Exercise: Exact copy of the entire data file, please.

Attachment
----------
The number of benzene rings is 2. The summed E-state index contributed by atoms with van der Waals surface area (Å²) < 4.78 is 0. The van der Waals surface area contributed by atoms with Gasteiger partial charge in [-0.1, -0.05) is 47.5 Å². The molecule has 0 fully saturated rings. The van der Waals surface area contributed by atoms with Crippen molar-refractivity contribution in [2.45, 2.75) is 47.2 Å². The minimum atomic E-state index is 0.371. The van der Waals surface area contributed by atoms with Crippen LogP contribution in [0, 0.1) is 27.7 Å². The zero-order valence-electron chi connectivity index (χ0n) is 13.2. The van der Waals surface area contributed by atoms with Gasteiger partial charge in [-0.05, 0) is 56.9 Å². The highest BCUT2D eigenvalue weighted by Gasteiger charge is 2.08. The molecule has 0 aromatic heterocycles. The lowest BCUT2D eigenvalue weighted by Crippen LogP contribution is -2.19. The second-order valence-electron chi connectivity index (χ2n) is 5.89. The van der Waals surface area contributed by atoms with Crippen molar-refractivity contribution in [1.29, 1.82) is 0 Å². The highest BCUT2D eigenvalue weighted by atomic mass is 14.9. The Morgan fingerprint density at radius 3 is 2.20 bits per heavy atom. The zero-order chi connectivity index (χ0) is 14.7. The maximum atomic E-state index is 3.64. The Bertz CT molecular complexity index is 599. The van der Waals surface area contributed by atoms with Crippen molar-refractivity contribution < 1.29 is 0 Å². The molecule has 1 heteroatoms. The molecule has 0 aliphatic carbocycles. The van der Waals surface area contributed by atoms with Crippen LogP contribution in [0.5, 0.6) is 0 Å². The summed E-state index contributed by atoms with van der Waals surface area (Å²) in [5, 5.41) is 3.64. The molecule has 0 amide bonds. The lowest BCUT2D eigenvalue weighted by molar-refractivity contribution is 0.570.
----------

The number of benzene rings is 2. The summed E-state index contributed by atoms with van der Waals surface area (Å²) < 4.78 is 0. The van der Waals surface area contributed by atoms with Gasteiger partial charge in [-0.1, -0.05) is 47.5 Å². The molecule has 0 fully saturated rings. The van der Waals surface area contributed by atoms with Crippen molar-refractivity contribution in [2.45, 2.75) is 47.2 Å². The minimum atomic E-state index is 0.371. The van der Waals surface area contributed by atoms with Crippen LogP contribution in [0, 0.1) is 27.7 Å². The zero-order valence-electron chi connectivity index (χ0n) is 13.2. The van der Waals surface area contributed by atoms with Gasteiger partial charge in [-0.05, 0) is 56.9 Å². The highest BCUT2D eigenvalue weighted by Gasteiger charge is 2.08. The molecule has 0 aromatic heterocycles. The lowest BCUT2D eigenvalue weighted by Crippen LogP contribution is -2.19. The second-order valence-electron chi connectivity index (χ2n) is 5.89. The van der Waals surface area contributed by atoms with Crippen molar-refractivity contribution in [1.29, 1.82) is 0 Å². The highest BCUT2D eigenvalue weighted by atomic mass is 14.9. The Morgan fingerprint density at radius 3 is 2.20 bits per heavy atom. The zero-order chi connectivity index (χ0) is 14.7. The maximum atomic E-state index is 3.64. The Bertz CT molecular complexity index is 599. The van der Waals surface area contributed by atoms with Crippen molar-refractivity contribution < 1.29 is 0 Å². The molecule has 1 heteroatoms. The molecule has 0 aliphatic carbocycles. The van der Waals surface area contributed by atoms with Crippen LogP contribution in [0.5, 0.6) is 0 Å². The summed E-state index contributed by atoms with van der Waals surface area (Å²) in [5, 5.41) is 3.64. The molecule has 0 amide bonds. The lowest BCUT2D eigenvalue weighted by molar-refractivity contribution is 0.570.